Focusing on Water
Water has been a continuous theme in Mary Engels’ life.
Engels was an avid swimmer growing up in Aurora, Oregon, and spent 10 years as a river guide. She has studied coral reefs and spent eight years educating undergraduates about oceanography with the Sea Education Association (SEA).
In 2012, water led her to the University of Idaho to pursue a doctorate in water resources, which she will complete in summer 2019.
Fresh Water Availability
Engels began working with SEA in 2004 after earning a master’s degree in geology and geophysics from the University of Hawaii-Manoa. SEA is a study abroad opportunity that allows undergraduate students the opportunity to spend a semester at sea to learn about marine and maritime environments. Engels served as a shipboard scientist for three years before becoming the science coordinator, based in Woods Hole, Massachusetts, where she facilitated the science program, hired scientists to work on SEA’s two sailing research vessels, and managed the shipboard labs.
“I didn’t have a clear picture of where I was going when I got done with my master’s,” she said. “It was serendipity that I ended up with SEA and got a sideline education in oceanography.”
As she explored the Pacific Ocean and many of the small, remote islands within it, she became intrigued by the issue of fresh water on the islands.
“In the process of sailing around to a lot of these remote places, these tiny remote islands, you come to realize the thing that is going to drive people off those islands is the lack of fresh water,” Engels said. “When you see that first hand, it’s really drives home the importance of water in general.”
From the Pacific to Idaho
After eight years with SEA, Engels knew she needed to get a Ph.D. if she wanted to progress any further in her career. She began looking for water-related programs in the Western United States and discovered the water resources program at U of I.
“When I was thinking about going back to school, I was really interested in the role water plays in different systems, and the water resources program here is an interdisciplinary program, which was super appealing to me — to get the policy, and the law, as well as the hard science perspectives,” she said.
Engels decided to center her doctoral research on the water dynamics of small islands, like those she visited with SEA. Specifically, she compared how coconut trees — which are an invasive species — and native tree species, Pisonia grandis, utilize available fresh water. She focused her work on Palmyra Atoll, a northern line island located south of Hawaii.
“I was interested in trying to understand how vegetation changes are altering water movement through soils on these islands,” Engels said. “Small islands don’t have traditional aquifers. When it rains the fresh water percolates through the islands and sits in the bulk of the island as a unique thin lens. For humans, these lenses are the only source of fresh water between rain events and coconuts are able to tap this water source directly because of their deep roots.”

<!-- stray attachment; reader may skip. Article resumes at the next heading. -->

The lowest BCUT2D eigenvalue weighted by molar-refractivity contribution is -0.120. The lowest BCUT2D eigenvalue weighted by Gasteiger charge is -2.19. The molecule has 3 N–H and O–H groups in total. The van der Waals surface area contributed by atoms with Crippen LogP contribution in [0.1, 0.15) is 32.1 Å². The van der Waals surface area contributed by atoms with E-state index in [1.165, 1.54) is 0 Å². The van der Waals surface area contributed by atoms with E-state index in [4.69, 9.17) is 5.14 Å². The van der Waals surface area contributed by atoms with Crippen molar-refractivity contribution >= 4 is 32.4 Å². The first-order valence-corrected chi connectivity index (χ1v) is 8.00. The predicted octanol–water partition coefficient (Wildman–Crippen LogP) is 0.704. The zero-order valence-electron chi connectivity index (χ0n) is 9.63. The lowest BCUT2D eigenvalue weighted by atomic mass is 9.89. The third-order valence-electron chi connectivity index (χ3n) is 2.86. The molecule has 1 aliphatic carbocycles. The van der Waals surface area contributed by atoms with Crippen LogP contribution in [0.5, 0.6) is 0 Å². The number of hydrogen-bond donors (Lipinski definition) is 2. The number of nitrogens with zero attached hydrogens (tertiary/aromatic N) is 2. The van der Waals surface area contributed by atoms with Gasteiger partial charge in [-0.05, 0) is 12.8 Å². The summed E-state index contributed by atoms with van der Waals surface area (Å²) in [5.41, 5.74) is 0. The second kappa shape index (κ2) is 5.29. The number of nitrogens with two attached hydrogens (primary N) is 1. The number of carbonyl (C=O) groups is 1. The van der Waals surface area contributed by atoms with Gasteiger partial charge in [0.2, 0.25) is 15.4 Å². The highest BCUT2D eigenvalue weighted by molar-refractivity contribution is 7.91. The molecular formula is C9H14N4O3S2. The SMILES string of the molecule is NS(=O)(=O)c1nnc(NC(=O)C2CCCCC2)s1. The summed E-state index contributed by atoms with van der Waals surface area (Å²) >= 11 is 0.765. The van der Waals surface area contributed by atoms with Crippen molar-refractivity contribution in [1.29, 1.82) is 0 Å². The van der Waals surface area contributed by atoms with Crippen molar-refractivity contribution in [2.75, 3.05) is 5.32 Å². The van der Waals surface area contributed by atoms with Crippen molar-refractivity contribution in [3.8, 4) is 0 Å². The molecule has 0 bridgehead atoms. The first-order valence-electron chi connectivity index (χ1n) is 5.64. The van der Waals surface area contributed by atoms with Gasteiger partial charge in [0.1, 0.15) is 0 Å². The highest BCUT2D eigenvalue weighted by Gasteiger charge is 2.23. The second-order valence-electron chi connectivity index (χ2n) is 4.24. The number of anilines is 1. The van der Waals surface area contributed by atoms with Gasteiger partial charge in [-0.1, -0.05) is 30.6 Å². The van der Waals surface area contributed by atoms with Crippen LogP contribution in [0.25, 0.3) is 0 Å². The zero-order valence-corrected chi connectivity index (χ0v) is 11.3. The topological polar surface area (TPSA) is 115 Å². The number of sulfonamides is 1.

In contrast, Pisonia grandis is known for its very shallow root system and for building an organic Jemo soil cap, which can get as deep as half a meter. Seabirds roost and nest in the Pisonia grandis trees but not nearly as often in coconut trees. Because of the seabirds roosting in Pisonia grandis trees, the Jemo soils underneath are very nutrient-rich.
“The seabirds are this nutrient vector bringing marine nutrients to the islands and makes it a livable ecosystem,” Engels said. “Most of these islands are nutrient poor, so seabirds are an important component of changing that.”
Engels has discovered that the Jemo soil has very important water management implications for Pisonia grandis. Because the organic soil is so different physically from the coral sand and rubble underneath, a capillary barrier forms at the contact between the organic soil cap and coral sand below. This barrier results in water being retained in the organic soil layer where the shallow roots of Pisonia grandis can access it. Unless the whole system is saturated, this barrier effect prevents water from flowing down through the sand and into the freshwater lens.
“It seems to be its evolutionary niche for this tree,” she said. “It has significant ecosystem consequences because it’s a rich organic soil with high concentration of nutrients, and these nutrients in turn feed other plants and marine organisms on and around the island.”
Native vegetation, including Pisonia grandis, is often cleared to make room for coconut trees, which are one of the only production crops able to grow on small tropical islands. Engels hopes her research will help inform management decisions.
“Coconuts are so important for the humans on these islands that I’m not sure I would tell them not to plant coconuts, but my recommendations would be along the lines of being strategic about where you plant coconuts and if you for some reason are no longer actively farming these coconuts, maybe consider restoration both from the water perspective and the nutrient perspective,” she said.
Engels has accepted an assistant professor position with the U of I College of Natural Resources and will continue to research how these different tree species use water, the physical structure of soil that allows them to use water differently and how that influences water storage on the islands. Engels is also working to develop a method to use freely available imagery from NASA’s Landsat satellites to identify different tree species in these remote locations.
Wherever her research leads her, Engels is most concerned with making a difference.
“I think the thing I’m most interested in having from my career is research that is used, that makes an actual difference in near-real time,” she said.
Article by Amy Calabretta, College of Agricultural and Life Sciences
Published in May 2019